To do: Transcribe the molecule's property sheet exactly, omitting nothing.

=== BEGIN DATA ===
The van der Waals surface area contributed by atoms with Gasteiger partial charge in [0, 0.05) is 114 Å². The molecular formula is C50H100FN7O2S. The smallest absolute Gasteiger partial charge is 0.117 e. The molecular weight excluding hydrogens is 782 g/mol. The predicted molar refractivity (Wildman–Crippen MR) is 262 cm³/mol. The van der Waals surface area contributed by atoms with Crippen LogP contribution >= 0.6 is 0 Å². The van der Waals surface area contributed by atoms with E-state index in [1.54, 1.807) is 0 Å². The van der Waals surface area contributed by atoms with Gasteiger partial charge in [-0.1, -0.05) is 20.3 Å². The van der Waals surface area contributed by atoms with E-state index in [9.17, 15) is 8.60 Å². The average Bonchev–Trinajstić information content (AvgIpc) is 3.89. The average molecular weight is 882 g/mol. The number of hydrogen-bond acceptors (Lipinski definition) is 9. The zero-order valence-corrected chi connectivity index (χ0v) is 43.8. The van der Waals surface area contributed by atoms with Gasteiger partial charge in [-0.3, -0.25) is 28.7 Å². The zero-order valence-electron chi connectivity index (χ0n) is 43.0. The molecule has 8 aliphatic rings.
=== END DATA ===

The van der Waals surface area contributed by atoms with Gasteiger partial charge in [0, 0.05) is 114 Å². The molecular formula is C50H100FN7O2S. The smallest absolute Gasteiger partial charge is 0.117 e. The molecular weight excluding hydrogens is 782 g/mol. The predicted molar refractivity (Wildman–Crippen MR) is 262 cm³/mol. The van der Waals surface area contributed by atoms with Crippen LogP contribution >= 0.6 is 0 Å². The van der Waals surface area contributed by atoms with E-state index in [1.54, 1.807) is 0 Å². The van der Waals surface area contributed by atoms with Gasteiger partial charge in [-0.1, -0.05) is 20.3 Å². The van der Waals surface area contributed by atoms with E-state index in [9.17, 15) is 8.60 Å². The average Bonchev–Trinajstić information content (AvgIpc) is 3.89. The average molecular weight is 882 g/mol. The number of hydrogen-bond acceptors (Lipinski definition) is 9. The zero-order valence-corrected chi connectivity index (χ0v) is 43.8. The van der Waals surface area contributed by atoms with Gasteiger partial charge in [-0.3, -0.25) is 28.7 Å². The zero-order valence-electron chi connectivity index (χ0n) is 43.0. The molecule has 8 aliphatic rings.